Why the Queen Mother left Prince Harry more money than Prince William

By @chelean on
The Queen Mother is joined by her great grandsons Prince William (R) and Prince Harry
The Queen Mother is joined by her great grandsons Prince William (R) and Prince Harry as the Royal family gather to celebrate her 99th birthday, August 4. Reuters/Dylan Martinez

When the Queen Mother died in 2002, she left her entire estate to her only surviving daughter, Queen Elizabeth II. Her great-grandsons Prince William and Prince Harry got their shares, too, but Harry got more than his older brother. It’s not because she favoured one over the other, though.

A few weeks after her death on March 30, 2002, the Buckingham Palace announced the content of her will. Unexpectedly, she bequeathed her entire estate to the Queen. Her estimated £70 million (approximately AU$121 million in today’s money) included artworks and house contents. There were paintings, a Faberge egg collection, jewellery, china and horses. While the Queen was exempt from paying inheritance tax on the estate, those left to staff and other family would be taxed, reported BBC.

“Queen Elizabeth the Queen Mother has bequeathed her entire estate (which mainly comprises the contents of her houses) to the Queen,” a spokesman from the palace said. “In her will, she asked the Queen to make certain bequests to members of her staff and these will be subject to Inheritance Tax in the normal way.”

The inheritance from a sovereign to sovereign or the consort of a sovereign — which, in this case, was the Queen Mother — to a reigning monarch — Queen Elizabeth — is exempt from the 40 percent tax above a £250,000 (AU$433,000) threshold. Then-Prime Minister John Major approved this in 1993 “in recognition of the need for the sovereign to avoid erosion of the Royal Family’s wealth,” the BBC said.

The publication added that the Queen Mother put aside two-thirds of her money into a trust fund for her great-grandchildren, including William and Harry. The two princes’ share was reportedly about £14 million (AU$24.25 million) from the estate, but the bulk of the cash would go to Harry.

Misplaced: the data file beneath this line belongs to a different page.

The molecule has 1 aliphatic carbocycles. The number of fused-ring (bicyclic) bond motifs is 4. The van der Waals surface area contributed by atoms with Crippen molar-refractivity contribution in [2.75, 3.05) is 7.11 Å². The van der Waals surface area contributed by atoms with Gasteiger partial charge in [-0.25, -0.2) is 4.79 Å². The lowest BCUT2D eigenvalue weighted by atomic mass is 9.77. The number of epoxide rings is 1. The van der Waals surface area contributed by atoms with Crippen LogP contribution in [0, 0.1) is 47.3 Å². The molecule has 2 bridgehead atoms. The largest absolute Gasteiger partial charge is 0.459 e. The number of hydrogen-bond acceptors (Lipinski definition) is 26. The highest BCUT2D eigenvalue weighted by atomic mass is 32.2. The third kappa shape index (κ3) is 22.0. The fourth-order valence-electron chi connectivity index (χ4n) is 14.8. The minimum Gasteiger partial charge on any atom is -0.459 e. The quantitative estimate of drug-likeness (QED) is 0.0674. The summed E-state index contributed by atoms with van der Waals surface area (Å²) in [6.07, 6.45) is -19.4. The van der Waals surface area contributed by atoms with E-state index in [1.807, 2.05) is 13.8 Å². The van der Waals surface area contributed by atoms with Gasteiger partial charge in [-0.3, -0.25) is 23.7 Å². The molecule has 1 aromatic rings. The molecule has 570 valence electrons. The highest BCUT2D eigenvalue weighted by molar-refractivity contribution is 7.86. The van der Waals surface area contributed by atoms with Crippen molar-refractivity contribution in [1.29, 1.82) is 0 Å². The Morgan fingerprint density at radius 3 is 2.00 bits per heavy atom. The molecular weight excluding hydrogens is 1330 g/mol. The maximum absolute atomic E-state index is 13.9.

Prince Harry, 10, leads his great grandmother the Queen Mother by the hand as she returns into Clarence House August 4. Prince Harry, 10, leads his great grandmother the Queen Mother by the hand as she returns into Clarence House August 4.  Reuters/Dylan Martinez The Queen Mother, accompanied by the Princess of Wales and her six year old son Prince Harry The Queen Mother, accompanied by the Princess of Wales and her six year old son Prince Harry, ride during the Trooping the Colour ceremony on June 15, 1991 in LONDON.  Reuters/Jonathan Bainbridge

It wasn’t because the Duke of Sussex was closer to the Queen Mother than William was. It’s because the Duke of Cambridge would become king one day, and therefore a lot richer than Harry.

When their father, Prince Charles, becomes king, William will become the new Prince of Wales. He will then take on the Duchy of Cornwall, a private estate funding the public, charitable and private activities of the heir to the throne. Harry, who was born third in line to the throne but has since been bumped down to sixth by his nephews and niece, will not be covered by the Duchy of Cornwall.

The Queen Mother (2R) waves to crowds outside Clarence House accompanied by her grandson the Prince of Wales (L) and her great grandsons Princes Harry and William. The Queen Mother (2R) waves to crowds outside Clarence House accompanied by her grandson the Prince of Wales (L) and her great grandsons Princes Harry and William.  Reuters/Simon Kreitem

The Queen Mother’s death also meant Charles had to move from his residence in St James’s Palace to Clarence House, her former London home. His younger brother Prince Andrew, Duke of York, then left Sunningham Park for his new residence in Royal Lodge, the Queen Mother’s former Windsor residence.

The Queen Mother died just a few weeks after her younger daughter, Princess Margaret, passed away on Feb. 9, 2002.

 

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